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Tips for buying diabetes supplies
A variety of supplies can make it easier for you to keep diabetes in check.
When you have diabetes, blood sugar control is an important part of your life.
Fortunately, many products can make this job easier.
Here's a look at some supplies the American Diabetes Association (ADA) notes you may need, along with others you might want to consider.
A glucose meter
This important tool lets you check your blood sugar levels at home. When purchasing a meter, consider:
- Ease of use. Meters come in many shapes and sizes that can accommodate your lifestyle. Ask for recommendations from your doctor or from people who use glucose meters.
- The price of the meter. Remember to find out if your insurance covers the type of meter you are considering.
- The overall cost of supplies. Consider the price of test strips that go with the meter—sometimes these can add up quickly. If you have health insurance, certain test strips may be covered. Check what brands are covered and least costly with your plan.
- Data storage. Many meters sold today store 450 or more of your last test results, according to the ADA, which can make it easier to track your numbers over time.
- Additional functions. There are many meters available that provide unique features to make diabetes management easier. Some extra functions may include a backlit display, audio and the ability to download results to your computer.
Several devices, known as continuous glucose monitors, are available to help provide ongoing measurements of blood sugar levels. When using one, a sensor that is placed under the skin communicates with a device to give constant readings. These are not necessarily replacements for traditional blood glucose meters, which should still be used to verify readings. Ask your doctor whether these devices would be helpful for you.
Lancets and lancing devices
Lancets prick the skin so you can get a blood sample for testing. These disposable items are generally used along with a spring-loaded lancing device that makes pricking the skin easier. If pain is a problem, consider changing the needle gauge of the lancet. The higher the gauge, the thinner—and less painful—a lancet may be.
There are many types of lancing devices. If you're sensitive to pain or bruising, consider using one that allows you to adjust how deep the lancet enters the skin. You may want to try a few different types to see what works best for you. And once you find a type you like, you may want more than one so you can keep one handy at home, work or school.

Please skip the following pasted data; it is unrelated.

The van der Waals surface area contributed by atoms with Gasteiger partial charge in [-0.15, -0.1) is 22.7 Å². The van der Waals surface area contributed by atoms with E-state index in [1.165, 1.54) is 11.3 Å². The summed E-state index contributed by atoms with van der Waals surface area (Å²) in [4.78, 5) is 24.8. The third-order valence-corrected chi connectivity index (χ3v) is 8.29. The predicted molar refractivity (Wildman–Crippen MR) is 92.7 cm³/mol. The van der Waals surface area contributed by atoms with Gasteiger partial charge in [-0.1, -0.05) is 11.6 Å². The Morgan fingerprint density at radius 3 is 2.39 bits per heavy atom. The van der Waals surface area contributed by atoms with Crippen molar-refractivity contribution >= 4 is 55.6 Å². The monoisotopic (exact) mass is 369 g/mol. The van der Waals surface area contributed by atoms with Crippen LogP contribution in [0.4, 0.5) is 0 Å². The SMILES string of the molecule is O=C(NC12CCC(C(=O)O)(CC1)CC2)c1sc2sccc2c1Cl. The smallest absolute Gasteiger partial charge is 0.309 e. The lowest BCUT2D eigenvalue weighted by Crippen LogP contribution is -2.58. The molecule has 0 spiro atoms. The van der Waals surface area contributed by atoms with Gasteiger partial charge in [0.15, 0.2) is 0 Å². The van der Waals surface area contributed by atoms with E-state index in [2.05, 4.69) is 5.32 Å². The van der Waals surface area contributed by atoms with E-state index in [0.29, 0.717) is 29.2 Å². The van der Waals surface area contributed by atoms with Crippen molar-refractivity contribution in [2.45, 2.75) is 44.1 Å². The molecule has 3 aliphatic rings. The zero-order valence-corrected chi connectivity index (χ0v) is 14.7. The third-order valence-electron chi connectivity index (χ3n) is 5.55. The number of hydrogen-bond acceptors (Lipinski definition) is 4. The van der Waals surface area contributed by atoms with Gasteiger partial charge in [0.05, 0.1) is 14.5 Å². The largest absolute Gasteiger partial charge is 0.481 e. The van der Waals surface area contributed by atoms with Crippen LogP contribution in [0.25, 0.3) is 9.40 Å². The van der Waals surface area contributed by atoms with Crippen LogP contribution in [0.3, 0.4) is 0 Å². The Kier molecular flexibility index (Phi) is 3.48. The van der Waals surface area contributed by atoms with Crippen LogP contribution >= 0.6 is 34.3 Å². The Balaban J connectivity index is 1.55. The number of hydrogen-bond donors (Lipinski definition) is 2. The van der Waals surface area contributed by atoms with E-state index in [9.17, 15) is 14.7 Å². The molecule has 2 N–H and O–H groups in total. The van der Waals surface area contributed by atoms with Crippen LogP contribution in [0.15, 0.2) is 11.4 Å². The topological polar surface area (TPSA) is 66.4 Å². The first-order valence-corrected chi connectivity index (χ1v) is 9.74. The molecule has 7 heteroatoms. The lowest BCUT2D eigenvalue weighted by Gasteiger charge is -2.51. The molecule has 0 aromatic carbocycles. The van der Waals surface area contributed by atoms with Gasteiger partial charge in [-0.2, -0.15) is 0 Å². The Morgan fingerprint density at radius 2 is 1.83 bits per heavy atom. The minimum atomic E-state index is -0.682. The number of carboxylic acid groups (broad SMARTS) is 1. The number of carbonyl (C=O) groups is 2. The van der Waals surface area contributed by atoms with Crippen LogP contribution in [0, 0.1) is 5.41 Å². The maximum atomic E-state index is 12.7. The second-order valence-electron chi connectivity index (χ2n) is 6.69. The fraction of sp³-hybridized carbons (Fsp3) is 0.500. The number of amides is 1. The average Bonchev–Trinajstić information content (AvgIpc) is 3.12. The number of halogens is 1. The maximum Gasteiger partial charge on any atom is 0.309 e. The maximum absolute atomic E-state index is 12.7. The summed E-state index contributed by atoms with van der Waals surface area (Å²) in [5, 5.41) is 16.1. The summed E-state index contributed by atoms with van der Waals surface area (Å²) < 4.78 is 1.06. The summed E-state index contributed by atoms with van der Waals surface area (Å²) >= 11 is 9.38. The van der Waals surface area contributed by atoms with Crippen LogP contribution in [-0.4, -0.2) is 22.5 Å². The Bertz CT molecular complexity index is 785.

Syringes, aids, alternatives
Syringes come in a variety of sizes. In general, try to match the syringe size to your insulin dose. Also check the size of the needle. Those with finer points make injections less painful. Make sure the markings on the syringe are easy to read.
Injecting yourself may not be an easy thing to do—especially at first. A device that helps insert the needle into the skin, such as an infuser, can help.
There are also alternatives to traditional syringe injections. Talk to your doctor about other options, such as:
- Insulin pens. These devices are prescribed by a doctor and are preloaded with the type of insulin that you need. Insulin is delivered through a single-use pen needle, which is attached to the top of the pen. Each pen comes with a dosing knob, allowing you to select the exact amount of insulin you want to inject.
- Insulin pumps. There are several insulin pumps in the market, all of which have their own pros and cons. Pumps allow you to fine-tune and adjust insulin doses to your lifestyle—something that may not be as easy when using syringes or pens. Some insulin pumps also connect with other devices—such as continuous glucose monitors—to act as a comprehensive diabetes-management tool.
In addition to the supplies listed above, your doctor may recommend that you use one of the following home testing kits.
Ketone test strips are used to check urine samples for ketones, a substance made when the body is using fat instead of glucose for fuel. You may need to check for ketones at certain times, such as when you are ill or your glucose reading is very high.
A1C tests measure your average blood sugar levels over the previous few months. This test is normally done at least twice a year by a doctor, but some kits now allow you to test at home. Generally, you place a drop of blood on a test strip and send the sample to a lab.
Other optional diabetes aids can help if you have trouble using the supplies listed above—if you are visually impaired or have coordination problems, for example. Talk to your doctor or diabetes educator about additional options if your diabetes supplies are not meeting your needs.